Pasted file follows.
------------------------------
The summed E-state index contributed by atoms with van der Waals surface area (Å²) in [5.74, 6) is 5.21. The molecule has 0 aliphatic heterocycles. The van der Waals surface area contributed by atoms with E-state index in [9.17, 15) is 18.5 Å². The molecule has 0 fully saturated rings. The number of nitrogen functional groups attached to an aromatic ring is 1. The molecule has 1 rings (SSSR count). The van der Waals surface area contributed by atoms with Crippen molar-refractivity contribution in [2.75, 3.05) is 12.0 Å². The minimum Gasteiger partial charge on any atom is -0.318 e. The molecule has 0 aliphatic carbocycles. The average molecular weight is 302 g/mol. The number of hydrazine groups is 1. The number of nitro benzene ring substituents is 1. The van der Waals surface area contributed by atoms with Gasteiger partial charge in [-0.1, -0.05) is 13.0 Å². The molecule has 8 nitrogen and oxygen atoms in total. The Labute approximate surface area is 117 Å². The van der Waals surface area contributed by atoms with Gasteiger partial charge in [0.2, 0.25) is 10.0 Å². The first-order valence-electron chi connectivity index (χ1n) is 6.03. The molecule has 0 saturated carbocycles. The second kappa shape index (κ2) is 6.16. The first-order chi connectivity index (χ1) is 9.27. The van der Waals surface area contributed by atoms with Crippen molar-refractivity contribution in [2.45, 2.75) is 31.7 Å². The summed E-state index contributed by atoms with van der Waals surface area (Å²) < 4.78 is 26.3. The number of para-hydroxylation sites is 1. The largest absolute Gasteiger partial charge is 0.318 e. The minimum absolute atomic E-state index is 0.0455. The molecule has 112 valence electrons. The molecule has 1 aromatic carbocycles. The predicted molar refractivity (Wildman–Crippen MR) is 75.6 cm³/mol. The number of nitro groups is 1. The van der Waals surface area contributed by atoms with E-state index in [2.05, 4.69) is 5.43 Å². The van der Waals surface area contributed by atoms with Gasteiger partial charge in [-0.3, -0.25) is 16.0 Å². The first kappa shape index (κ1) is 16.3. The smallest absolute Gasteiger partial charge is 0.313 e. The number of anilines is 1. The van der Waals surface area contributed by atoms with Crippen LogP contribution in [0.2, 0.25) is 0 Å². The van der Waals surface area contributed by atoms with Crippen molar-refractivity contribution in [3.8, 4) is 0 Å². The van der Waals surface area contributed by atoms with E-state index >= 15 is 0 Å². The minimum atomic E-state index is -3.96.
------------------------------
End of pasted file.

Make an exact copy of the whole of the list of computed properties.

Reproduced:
The summed E-state index contributed by atoms with van der Waals surface area (Å²) in [5.74, 6) is 5.21. The molecule has 0 aliphatic heterocycles. The van der Waals surface area contributed by atoms with E-state index in [9.17, 15) is 18.5 Å². The molecule has 0 fully saturated rings. The number of nitrogen functional groups attached to an aromatic ring is 1. The molecule has 1 rings (SSSR count). The van der Waals surface area contributed by atoms with Crippen molar-refractivity contribution in [2.75, 3.05) is 12.0 Å². The minimum Gasteiger partial charge on any atom is -0.318 e. The molecule has 0 aliphatic carbocycles. The average molecular weight is 302 g/mol. The number of hydrazine groups is 1. The number of nitro benzene ring substituents is 1. The van der Waals surface area contributed by atoms with Gasteiger partial charge in [-0.1, -0.05) is 13.0 Å². The molecule has 8 nitrogen and oxygen atoms in total. The Labute approximate surface area is 117 Å². The van der Waals surface area contributed by atoms with Gasteiger partial charge in [0.2, 0.25) is 10.0 Å². The first-order valence-electron chi connectivity index (χ1n) is 6.03. The molecule has 0 saturated carbocycles. The second kappa shape index (κ2) is 6.16. The first-order chi connectivity index (χ1) is 9.27. The van der Waals surface area contributed by atoms with Crippen molar-refractivity contribution in [2.45, 2.75) is 31.7 Å². The summed E-state index contributed by atoms with van der Waals surface area (Å²) < 4.78 is 26.3. The number of para-hydroxylation sites is 1. The largest absolute Gasteiger partial charge is 0.318 e. The minimum absolute atomic E-state index is 0.0455. The molecule has 112 valence electrons. The molecule has 1 aromatic carbocycles. The predicted molar refractivity (Wildman–Crippen MR) is 75.6 cm³/mol. The number of nitro groups is 1. The van der Waals surface area contributed by atoms with E-state index in [2.05, 4.69) is 5.43 Å². The van der Waals surface area contributed by atoms with Gasteiger partial charge in [-0.3, -0.25) is 16.0 Å². The first kappa shape index (κ1) is 16.3. The smallest absolute Gasteiger partial charge is 0.313 e. The number of anilines is 1. The van der Waals surface area contributed by atoms with Crippen LogP contribution in [0.2, 0.25) is 0 Å². The van der Waals surface area contributed by atoms with Crippen molar-refractivity contribution in [3.8, 4) is 0 Å². The van der Waals surface area contributed by atoms with E-state index >= 15 is 0 Å². The minimum atomic E-state index is -3.96.